A Macon-Bibb County committee voted unanimously Tuesday morning to ask for the consolidated government’s mandatory budget reduction to be decreased from a 20 percent cut to 10 percent.
Members of the commission’s Operations & Finance Committee took up a resolution sponsored by Commissioner Al Tillman. It asks the Georgia General Assembly to alter the consolidation charter, which includes a 5 percent cut in the Macon-Bibb general fund budget in each of the next four fiscal years, for a total cut of 20 percent.
“I just want to personally thank all the commissioners for seeing and recognizing that there is a concern,” Tillman said. “My No. 1 concern is, consolidation was not based just upon the 20 percent reduction. Consolidation was also based upon retaining all of our employees and bringing our law enforcement pay to equality.”
Tuesday’s vote shows that elected officials are keeping public employees in mind, he said.
“They need to know, coming from commissioners, that we are taking every step to make sure their jobs are safe and protected, and they don’t need to worry about them,” Tillman said.
Many officers of the former Macon Police Department didn’t support consolidation and are now calling for equality in pay with Bibb County sheriff’s deputies, he said. Police officers became deputies when the city and county governments merged in January.
But it’s only because of consolidation that pay equalization -- meaning a raise for some former Macon officers -- is even an issue, Tillman said.
A pay plan is being prepared to address pay disparities between former city and county employees. County Manager Dale Walker has estimated it will take about $3.5 million to deal with inequities in pay in all departments, including in the sheriff’s office and fire department.
Commissioners met Nov. 18 with most members of the local legislative delegation to talk about priorities for the upcoming General Assembly session. The proposed change in the required budget cut was the main point of discussion at that meeting.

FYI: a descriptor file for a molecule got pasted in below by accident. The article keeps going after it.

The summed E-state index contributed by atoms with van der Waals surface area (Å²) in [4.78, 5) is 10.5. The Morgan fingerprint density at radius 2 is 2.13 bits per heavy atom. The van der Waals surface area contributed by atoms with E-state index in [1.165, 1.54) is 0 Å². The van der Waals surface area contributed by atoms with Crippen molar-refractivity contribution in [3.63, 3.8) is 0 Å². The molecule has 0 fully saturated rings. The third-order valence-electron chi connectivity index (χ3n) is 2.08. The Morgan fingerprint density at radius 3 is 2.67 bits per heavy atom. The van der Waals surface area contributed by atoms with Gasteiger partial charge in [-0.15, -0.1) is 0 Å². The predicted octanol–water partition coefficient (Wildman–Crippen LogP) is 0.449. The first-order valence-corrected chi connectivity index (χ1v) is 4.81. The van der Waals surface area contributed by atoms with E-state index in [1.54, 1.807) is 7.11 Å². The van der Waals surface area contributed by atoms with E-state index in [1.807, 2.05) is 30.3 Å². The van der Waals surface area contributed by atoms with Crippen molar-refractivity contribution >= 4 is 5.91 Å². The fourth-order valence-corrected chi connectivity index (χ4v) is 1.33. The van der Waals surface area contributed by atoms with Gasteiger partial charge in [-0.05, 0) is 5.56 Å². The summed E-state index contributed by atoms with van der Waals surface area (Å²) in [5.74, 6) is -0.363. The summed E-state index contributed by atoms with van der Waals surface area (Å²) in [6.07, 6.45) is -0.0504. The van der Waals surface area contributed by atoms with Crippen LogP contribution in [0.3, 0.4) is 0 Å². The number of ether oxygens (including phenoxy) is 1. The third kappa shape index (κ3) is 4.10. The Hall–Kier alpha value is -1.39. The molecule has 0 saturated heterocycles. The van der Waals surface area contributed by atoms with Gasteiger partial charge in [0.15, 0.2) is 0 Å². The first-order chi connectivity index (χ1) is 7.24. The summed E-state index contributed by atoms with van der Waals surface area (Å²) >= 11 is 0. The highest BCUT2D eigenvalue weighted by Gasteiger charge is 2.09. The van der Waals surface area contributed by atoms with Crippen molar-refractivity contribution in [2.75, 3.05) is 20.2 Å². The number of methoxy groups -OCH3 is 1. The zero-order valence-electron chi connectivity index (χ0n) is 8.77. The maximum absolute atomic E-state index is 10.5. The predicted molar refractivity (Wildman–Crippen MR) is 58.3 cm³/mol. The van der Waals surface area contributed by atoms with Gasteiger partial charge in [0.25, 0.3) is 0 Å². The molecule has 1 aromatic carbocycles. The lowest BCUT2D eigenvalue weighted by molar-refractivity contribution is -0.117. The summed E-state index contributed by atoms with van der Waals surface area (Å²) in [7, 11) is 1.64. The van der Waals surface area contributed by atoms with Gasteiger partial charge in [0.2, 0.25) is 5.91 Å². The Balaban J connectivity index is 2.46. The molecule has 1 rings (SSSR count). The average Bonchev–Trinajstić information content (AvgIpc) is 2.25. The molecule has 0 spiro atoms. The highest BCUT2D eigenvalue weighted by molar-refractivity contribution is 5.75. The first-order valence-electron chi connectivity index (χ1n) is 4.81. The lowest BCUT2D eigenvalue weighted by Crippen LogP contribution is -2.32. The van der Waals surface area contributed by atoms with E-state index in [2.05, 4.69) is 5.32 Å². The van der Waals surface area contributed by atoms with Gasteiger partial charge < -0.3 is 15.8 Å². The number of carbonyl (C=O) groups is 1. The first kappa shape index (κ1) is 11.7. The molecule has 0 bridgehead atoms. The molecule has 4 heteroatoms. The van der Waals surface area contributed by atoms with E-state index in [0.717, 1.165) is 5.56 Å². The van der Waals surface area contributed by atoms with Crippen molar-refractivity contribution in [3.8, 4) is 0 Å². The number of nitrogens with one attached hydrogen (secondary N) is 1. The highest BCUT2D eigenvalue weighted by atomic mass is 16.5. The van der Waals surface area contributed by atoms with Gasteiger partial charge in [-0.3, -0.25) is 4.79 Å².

Commissioner Gary Bechtel said he thinks legislators agreed at that meeting to change the baseline for calculating the budget cut from the current year’s budget to the previous year’s.
Even if the required percentage cut remains the same, the government would have about $5.4 million more to work with at the end of the required cuts, according to budget documents.
State Rep. Nikki Randall, D-Macon, said Nov. 18 that setting this year’s budget as the baseline was “a drafting error” that occurred somewhere in the 30-odd drafts of the consolidation charter.
Though no cut was required in this budget year, the first Macon-Bibb budget has already shrunk below the previous combined city and county general fund, due largely to the elimination of half the former city’s property tax. The current general fund budget is $719,235 lower than the first 5 percent reduction would require.
The rest of that property tax will roll off next year, Mayor Robert Reichert has pledged, further reducing government revenue.
Tillman said Tuesday afternoon that Macon-Bibb needs to sell Bowden Golf Course, which is now heavily subsidized. He also wants to let a developer convert the Willie C. Hill Government Center Annex into apartments and shops, to further cut spending and shore up revenue.
Commissioner Mallory Jones said he agrees with reducing the percentage cut from 20 to 10 percent, but it shouldn’t drop below that, even though some commissioners have expressed willingness to eliminate it entirely.
“Many, many people” voted for consolidation based on the assurance it would save money, he said.
In contrast, Commissioner Bert Bivins said at the Nov. 18 meeting that making the currently mandated cuts would destroy public confidence, since it would require layoffs and a corresponding reduction in services.
On Tuesday, at Bechtel’s suggestion, Reichert agreed to write a letter accompanying the resolution, which commissioners can sign.
The resolution, along with other items committees approved Tuesday, will be up for a final vote by the full commission Dec. 9.
To contact writer Jim Gaines, call 744-4489.